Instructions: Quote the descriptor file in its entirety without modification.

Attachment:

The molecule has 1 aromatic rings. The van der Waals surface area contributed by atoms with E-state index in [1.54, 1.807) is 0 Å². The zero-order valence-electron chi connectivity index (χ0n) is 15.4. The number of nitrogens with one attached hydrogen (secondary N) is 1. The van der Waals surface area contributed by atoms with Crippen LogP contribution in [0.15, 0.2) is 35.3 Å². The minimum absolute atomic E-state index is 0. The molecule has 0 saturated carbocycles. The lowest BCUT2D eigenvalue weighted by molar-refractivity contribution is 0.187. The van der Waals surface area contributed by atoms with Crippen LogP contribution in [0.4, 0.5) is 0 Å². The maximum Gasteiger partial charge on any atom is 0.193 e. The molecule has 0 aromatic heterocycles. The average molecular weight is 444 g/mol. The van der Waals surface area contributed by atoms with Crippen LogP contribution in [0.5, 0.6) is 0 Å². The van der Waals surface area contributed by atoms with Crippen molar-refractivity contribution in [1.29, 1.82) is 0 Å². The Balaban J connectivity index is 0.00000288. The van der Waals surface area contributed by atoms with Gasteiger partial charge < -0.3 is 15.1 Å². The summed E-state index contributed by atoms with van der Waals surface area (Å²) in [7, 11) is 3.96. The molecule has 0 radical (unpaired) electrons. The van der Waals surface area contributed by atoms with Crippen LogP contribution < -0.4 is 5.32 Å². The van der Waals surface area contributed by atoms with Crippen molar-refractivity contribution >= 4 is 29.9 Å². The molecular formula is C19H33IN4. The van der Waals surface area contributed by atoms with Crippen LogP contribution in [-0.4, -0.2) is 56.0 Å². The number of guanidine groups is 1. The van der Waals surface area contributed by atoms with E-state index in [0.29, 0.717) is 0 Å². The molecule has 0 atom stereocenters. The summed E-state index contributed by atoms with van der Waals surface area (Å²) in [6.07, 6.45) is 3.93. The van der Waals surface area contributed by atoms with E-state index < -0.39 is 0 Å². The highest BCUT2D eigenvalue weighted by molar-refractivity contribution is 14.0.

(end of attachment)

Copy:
The molecule has 1 aromatic rings. The van der Waals surface area contributed by atoms with E-state index in [1.54, 1.807) is 0 Å². The zero-order valence-electron chi connectivity index (χ0n) is 15.4. The number of nitrogens with one attached hydrogen (secondary N) is 1. The van der Waals surface area contributed by atoms with Crippen LogP contribution in [0.15, 0.2) is 35.3 Å². The minimum absolute atomic E-state index is 0. The molecule has 0 saturated carbocycles. The lowest BCUT2D eigenvalue weighted by molar-refractivity contribution is 0.187. The van der Waals surface area contributed by atoms with Crippen LogP contribution in [0.4, 0.5) is 0 Å². The maximum Gasteiger partial charge on any atom is 0.193 e. The molecule has 0 aromatic heterocycles. The average molecular weight is 444 g/mol. The van der Waals surface area contributed by atoms with Crippen LogP contribution in [0.5, 0.6) is 0 Å². The van der Waals surface area contributed by atoms with Crippen molar-refractivity contribution in [1.29, 1.82) is 0 Å². The Balaban J connectivity index is 0.00000288. The van der Waals surface area contributed by atoms with Gasteiger partial charge < -0.3 is 15.1 Å². The summed E-state index contributed by atoms with van der Waals surface area (Å²) in [7, 11) is 3.96. The molecule has 0 radical (unpaired) electrons. The van der Waals surface area contributed by atoms with Crippen LogP contribution < -0.4 is 5.32 Å². The van der Waals surface area contributed by atoms with Crippen molar-refractivity contribution >= 4 is 29.9 Å². The molecular formula is C19H33IN4. The van der Waals surface area contributed by atoms with Crippen LogP contribution in [-0.4, -0.2) is 56.0 Å². The number of guanidine groups is 1. The van der Waals surface area contributed by atoms with E-state index in [0.29, 0.717) is 0 Å². The molecule has 0 atom stereocenters. The summed E-state index contributed by atoms with van der Waals surface area (Å²) in [6.07, 6.45) is 3.93. The van der Waals surface area contributed by atoms with E-state index < -0.39 is 0 Å². The highest BCUT2D eigenvalue weighted by molar-refractivity contribution is 14.0.